So, this will be an entry about some of the many things that have happened since our intrepid "hero" last checked in.
Today is Day 42 of my first-ever running streak. After recovering from Sugarloaf, I decided that I would focus on training for a new 10K PR of sub-40 minutes. That meant two main things: emphasizing shorter, faster workouts, and eliminating the marathon-oriented Sunday long run (or LR). With the LR temporarily scaled back, my reason for not running on Monday's (favoring the elliptical machine instead) was gone. So, on the same day when my Mizuno Wave Ronin 2's arrived, I went out for a 4-mile run. 42 days later, I'm still going, and what a "run" it's been. I've run between 50-55 miles per week, with two "hard" days, involving track and lactate threshold work. I have not done enough hill sprints, as I've been a bit lazy about those, but otherwise my training has been pretty well-balanced.
"The streak" has survived despite two overnight flights (to and back from South America). I ran at the base of the Andes mountains. I've d"doubled" several times because I'm leading a training group at my office in preparation for the big corporate 5K in mid-August (which, ironically, I'll have to skip because of vacation).
There's no doubt that "streaking" brings a new dimension to running, but I'm also clear that I need to kill it sooner rather than later, or it will take on a life of its own and end up working against me as far as optimal training goes. One reason I decided to do this now, was to introduce my body to running 7 days a week, since my Boston buildup will necessarily require that in order to get up to 80 miles per week, as I hope to do. Right now, I'm thinking about a 13-days-on/1-day-off cycle, subject to modification if my body suggests (or insists) that that would be a good idea.
When people ask how often I run, I will say that right now it's every day. Non-runners generally react by commenting how disciplined I must be. It's challenging to make people understand that once a person internalizes a habit such as exercise, the tougher, more demanding decision is NOT to run. Running to me now is like brushing my teeth; I don't think about whether I'm going to do it. I only need to figure out when (and unlike teeth-brushing, for how long) I'm going to do it.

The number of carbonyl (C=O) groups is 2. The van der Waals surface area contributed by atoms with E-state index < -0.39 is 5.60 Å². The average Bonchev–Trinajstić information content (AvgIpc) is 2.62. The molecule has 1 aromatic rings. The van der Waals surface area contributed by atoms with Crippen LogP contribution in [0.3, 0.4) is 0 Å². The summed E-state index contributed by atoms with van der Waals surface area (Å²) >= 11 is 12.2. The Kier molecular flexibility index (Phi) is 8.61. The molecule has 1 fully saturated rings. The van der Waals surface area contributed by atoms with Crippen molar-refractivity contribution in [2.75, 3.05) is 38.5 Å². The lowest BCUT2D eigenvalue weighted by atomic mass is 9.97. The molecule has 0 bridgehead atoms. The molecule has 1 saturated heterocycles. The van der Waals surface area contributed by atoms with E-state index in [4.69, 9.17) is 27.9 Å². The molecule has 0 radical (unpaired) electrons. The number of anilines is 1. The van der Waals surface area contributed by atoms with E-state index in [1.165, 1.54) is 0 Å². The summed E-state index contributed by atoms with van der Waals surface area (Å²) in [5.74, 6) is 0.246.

With my 10K goal race 13 days away, I may kill the streak after I hit 50 days, just to make it a nice round number and avoid getting too caught up in it.
As those few of you who read my prior posts know, I had in all sincerity decided to skip a fall marathon in order to concentrate on shorter distances, and to avoid disappearing every Sunday for 3 or so hours. However, a few weeks ago, I got an e-mail from a professional acquaintance, asking whether I'd take part in the Manchester Marathon in order to raise money for an organization that provides legal services to the poor. Since I used to be a public defender (and my wife used to work to raise money for that very organization), it was tough to say no.
However, I still do not want to "race" a fall marathon, and therefore I made what I thought to be a smart (for a change) running decision. Rather than train to run a fast fall marathon (on a not very fast course), I volunteered to be the 3:50 Pace Group leader. Of course, with a fundraising component, I realized that running a marathon simply does not grab people's attention these days, so to differentiate my endeavor, I'm going to pace the marathon and then do an additional 11.8 miles. The 38-mile total corresponds to the age of the legal service organization.
I've decided that since I have spent all of this time building up my endurance, I should do at least one charity event a year, where I get put myself out there on behalf of worthy people and causes. I'll discuss the 2010 event in a later post.